- Opening scene with Scorpio (Andrew Robinson) gunning down a random lady at a swimming pool is nicely done. The opening credits (and the rest of the score) by Lalo Schifrin are also pretty nice. Good 70's action music. I think it may also be the most regular police work we see Dirty Harry do in the series.
- Right from the start, this is Clint Eastwood's movie. He's spot on in just about every scene and he manages the task of making a fairly brutal cop into someone we can root for and to an extent, sympathize with. Giving him a scene where he talks about his dead wife helps greatly, a plot point that would become a cliche rather quickly when it wasn't being simply tossed to the side in order to have a borderline sociopath as a hero (some of the Italian cash-ins that followed)
- The first aspect of Eastwood's performance I want to touch on is the humor. Clint's best roles generally have at least a faint strain of dark, subtle humor to them and this one is no exception. Like The Man with No Name, Harry isn't one for small talk Clint gets some entertaining facial reactions here and in the rest of the series whenever someone around him is being a general pain in the ass.
- The iconic bank robbery scene comes about ten minutes in and is just a wonderfully staged bit of business by director Don Siegel. In terms of sheer character building, you get pretty much everything you need to know about our lead (the scene preceding it in the mayor's office does this too) as he orders lunch, notices a robbery in progress and reluctantly foils it in typical brusque fashion. In general, Clint is just a total badass in this film. Cool, funny and tough as one would expect from the man.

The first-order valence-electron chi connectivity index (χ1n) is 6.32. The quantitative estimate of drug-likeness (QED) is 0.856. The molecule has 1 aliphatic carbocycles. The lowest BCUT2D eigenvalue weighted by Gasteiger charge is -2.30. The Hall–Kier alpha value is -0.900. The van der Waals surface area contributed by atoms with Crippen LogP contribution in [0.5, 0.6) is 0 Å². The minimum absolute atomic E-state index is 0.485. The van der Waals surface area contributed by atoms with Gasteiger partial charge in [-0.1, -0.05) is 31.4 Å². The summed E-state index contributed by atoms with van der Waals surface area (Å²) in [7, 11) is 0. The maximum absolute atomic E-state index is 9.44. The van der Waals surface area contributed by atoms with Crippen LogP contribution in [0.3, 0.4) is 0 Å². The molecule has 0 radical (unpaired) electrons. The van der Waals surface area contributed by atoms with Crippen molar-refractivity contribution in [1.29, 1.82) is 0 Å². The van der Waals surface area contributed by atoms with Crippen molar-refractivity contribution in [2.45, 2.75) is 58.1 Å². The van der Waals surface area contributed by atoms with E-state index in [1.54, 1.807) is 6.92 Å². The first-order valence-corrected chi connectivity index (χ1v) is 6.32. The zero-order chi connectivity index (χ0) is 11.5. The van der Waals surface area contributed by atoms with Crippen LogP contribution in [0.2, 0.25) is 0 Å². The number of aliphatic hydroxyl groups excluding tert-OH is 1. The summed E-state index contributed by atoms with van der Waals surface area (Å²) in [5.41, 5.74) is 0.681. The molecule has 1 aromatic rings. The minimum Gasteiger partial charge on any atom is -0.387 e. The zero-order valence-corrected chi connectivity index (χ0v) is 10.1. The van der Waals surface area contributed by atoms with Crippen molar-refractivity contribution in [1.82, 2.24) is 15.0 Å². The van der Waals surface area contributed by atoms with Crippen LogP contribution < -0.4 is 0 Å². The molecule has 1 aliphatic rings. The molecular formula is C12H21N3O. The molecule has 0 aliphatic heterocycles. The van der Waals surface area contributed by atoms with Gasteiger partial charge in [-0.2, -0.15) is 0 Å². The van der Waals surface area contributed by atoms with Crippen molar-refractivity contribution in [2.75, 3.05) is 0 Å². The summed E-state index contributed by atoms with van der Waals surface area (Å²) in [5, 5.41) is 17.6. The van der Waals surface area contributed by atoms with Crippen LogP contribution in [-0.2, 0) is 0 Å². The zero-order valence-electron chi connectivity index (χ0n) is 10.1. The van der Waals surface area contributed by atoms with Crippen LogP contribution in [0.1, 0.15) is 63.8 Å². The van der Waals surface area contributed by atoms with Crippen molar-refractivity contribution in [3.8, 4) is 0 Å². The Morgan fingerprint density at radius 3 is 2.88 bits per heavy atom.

- The film more or less establishes the tropes future action movies would use with an independent-minded cop who goes by his own rules; the unwanted partner who eventually comes through in the end, the angry chief (in this case, it's an angry mayor played nicely by John Vernon, Harry's actual boss is a little more mellow) and of course, the rather conservative viewpoint on stopping crime any way one can. The difference here is that Clint helps make and keep things palatable just by being likable.
- On the other side of the law, we have Andrew Robinson in a role that both made and broke his career. Scorpio is a splendidly nasty piece of work: cold and ruthless but also violently psychotic. The film doesn't get too much into why he's doing what he's doing which in most cases would be a flaw but here, it makes him even creepier.
- Action is pretty solid as well with some nice stunts including a leap onto a moving bus that Eastwood did himself. The final showdown with Scorpio is also a nice, more tense callback to the robbery scene in the beginning.
- The film is not without flaws, some aspects of the film are rather badly dated (though its forgivable) and to be honest, the scene where Harry tortures information on a kidnapping victim from Scorpio is probably a bit much but apart from that, the film is simply a fun, smash mouth 70's action film.
- I also really don't want to get too much into the politics of the film as frankly, I sort of feel the film doesn't take itself nearly as seriously as the critics took it when it came out. It certainly is nowhere near the level of the Death Wish films which seemed to seriously feel vigilante behavior was okay. Dirty Harry tends to take matters in his own hands when doing the job the right way doesn't cut it but there's always a sort of wink to the audience which I will go more into as we continue to the sequels.
Wednesday, February 4, 2015
The Dirty Harry Chronicles: Dirty Harry (1971)
Like his Man with No Name character from the Dollars Trilogy, Clint Eastwood's performance as Dirty Harry has become iconic. Starting off as a rather brutal take on the police procedural, the character eventually was morphed into another tool for Clint to have fun with his persona. We'll get to that in the other movies, for now let's get right into pure, raw, unadulterated Dirty Harry Callahan.